20]         By spying on and video-recording the plaintiff as described above, the defendant committed disturbing violations of the plaintiff’s personal privacy. Subsection 1(1) of the Privacy Act provides that it is a tort for a person, wilfully and without a claim of right, to violate the privacy of another. Little analysis is necessary on the facts of this case to reach the conclusion that the defendant has committed this statutory tort. The defendant acted wilfully. The plaintiff was entitled to the highest degree of privacy when showering with the bathroom door closed, and changing her clothes in her bedroom with the door closed. The nature and occasions of the defendant’s conduct make it apparent that his actions violated the plaintiff’s privacy. The defendant’s liability for the statutory tort is beyond question…

[52]         My sense is that the plaintiff in the case at bar has suffered a greater degree of pain, disability, emotional suffering, impairment of family and social relationships, and loss of lifestyle than the plaintiffs in the Malcolm and L.A.M. cases. I conclude that the quantum of compensatory damages awarded in those cases would be wholly inadequate compensation in the case at bar. I award $85,000 for general damages, of which $25,000 is allotted to take account of the aggravated features of the case — I agree with the plaintiff that the damages ought to be significantly increased in response to the defendant’s thoroughly undignified and humiliating actions.

 


BC Court of Appeal – Vicarious Liability Under the Privacy Act is an Open Question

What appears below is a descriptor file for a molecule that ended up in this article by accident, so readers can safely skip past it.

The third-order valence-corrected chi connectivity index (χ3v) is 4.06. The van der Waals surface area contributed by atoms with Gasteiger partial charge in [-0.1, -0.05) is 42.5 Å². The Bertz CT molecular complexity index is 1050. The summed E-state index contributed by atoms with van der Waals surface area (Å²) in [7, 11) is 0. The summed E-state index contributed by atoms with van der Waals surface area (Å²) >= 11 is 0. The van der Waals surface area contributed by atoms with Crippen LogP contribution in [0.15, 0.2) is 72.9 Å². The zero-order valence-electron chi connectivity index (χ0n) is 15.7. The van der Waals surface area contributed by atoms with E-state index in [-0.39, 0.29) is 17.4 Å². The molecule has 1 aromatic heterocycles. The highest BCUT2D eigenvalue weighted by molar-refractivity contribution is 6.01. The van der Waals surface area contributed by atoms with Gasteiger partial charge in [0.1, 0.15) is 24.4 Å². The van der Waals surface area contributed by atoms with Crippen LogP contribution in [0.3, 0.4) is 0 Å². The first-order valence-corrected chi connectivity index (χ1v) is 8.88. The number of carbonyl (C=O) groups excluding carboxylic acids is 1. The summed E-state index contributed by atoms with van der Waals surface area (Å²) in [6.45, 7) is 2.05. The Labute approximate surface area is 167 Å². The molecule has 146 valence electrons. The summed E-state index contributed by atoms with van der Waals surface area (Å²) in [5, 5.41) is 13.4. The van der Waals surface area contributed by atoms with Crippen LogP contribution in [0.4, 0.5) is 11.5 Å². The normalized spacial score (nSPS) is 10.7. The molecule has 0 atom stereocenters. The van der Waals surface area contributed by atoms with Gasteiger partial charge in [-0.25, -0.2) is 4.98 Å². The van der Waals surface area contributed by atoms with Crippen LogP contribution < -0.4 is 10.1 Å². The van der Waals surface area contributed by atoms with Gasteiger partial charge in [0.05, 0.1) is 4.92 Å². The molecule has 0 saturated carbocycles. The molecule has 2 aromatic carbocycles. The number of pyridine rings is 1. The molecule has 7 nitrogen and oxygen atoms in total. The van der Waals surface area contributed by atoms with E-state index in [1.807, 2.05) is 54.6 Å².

November 17th, 2015

Today the BC Court of Appeal released reasons for judgement finding it is an open ended question whether BC’s Privacy Act allows an employer to be vicariously liable when an employee willfully violates the privacy of another.

In today’s case, (Ari v. ICBC) a proposed class action, the Plaintiff sued ICBC alleging various improprieties arising from an employee improperly accessing “the personal information of about 65 ICBC customers“.

A chambers judge dismissed all of the claims except one under BC’s Privacy Act which makes it a tort  “for a person, wilfully and without a claim of right, to violate the privacy of another.“.

ICBC argued this section does not permit them to be sued for an employees wrongdoing.  The BC Court of Appeal disagreed and found it is an open ended question of whether vicarious liability can be attached to this statutory tort and that the issue needs to be addressed through the trial process.  In allowing this claim to survive the pleadings motion the BC Court of Appeal provided the following reasons:

[25]        It is not clear that s. 1 of the Privacy Act should be interpreted as limited in the same fashion as the relevant provisions in Nelson. Section 1(1) states that “[i]t is a tort, actionable without proof of damage, for a person, wilfully and without a claim of right, to violate the privacy of another”. There is no language (as there was in Nelson) that clearly limits a plaintiff to recovery of damages from the person identified in s. 1(1). While, as the chambers judge observed, vicarious liability for acts of intentional and deliberate wrongdoing has generally been rejected, it is not unheard of (see: Lewis Klar, Tort Law, 5th ed. (Toronto: Carswell, 2012) at 682). To the extent that s. 1(1) of the Privacy Act requires deliberate wrongdoing, it is not per se incompatible with vicarious liability.

[26]        Although Nelson may provide, by analogy, a basis for denying the availability of vicarious liability, I cannot conclude that the chambers judge erred in finding the appellant’s claim is on this basis, not bound to fail.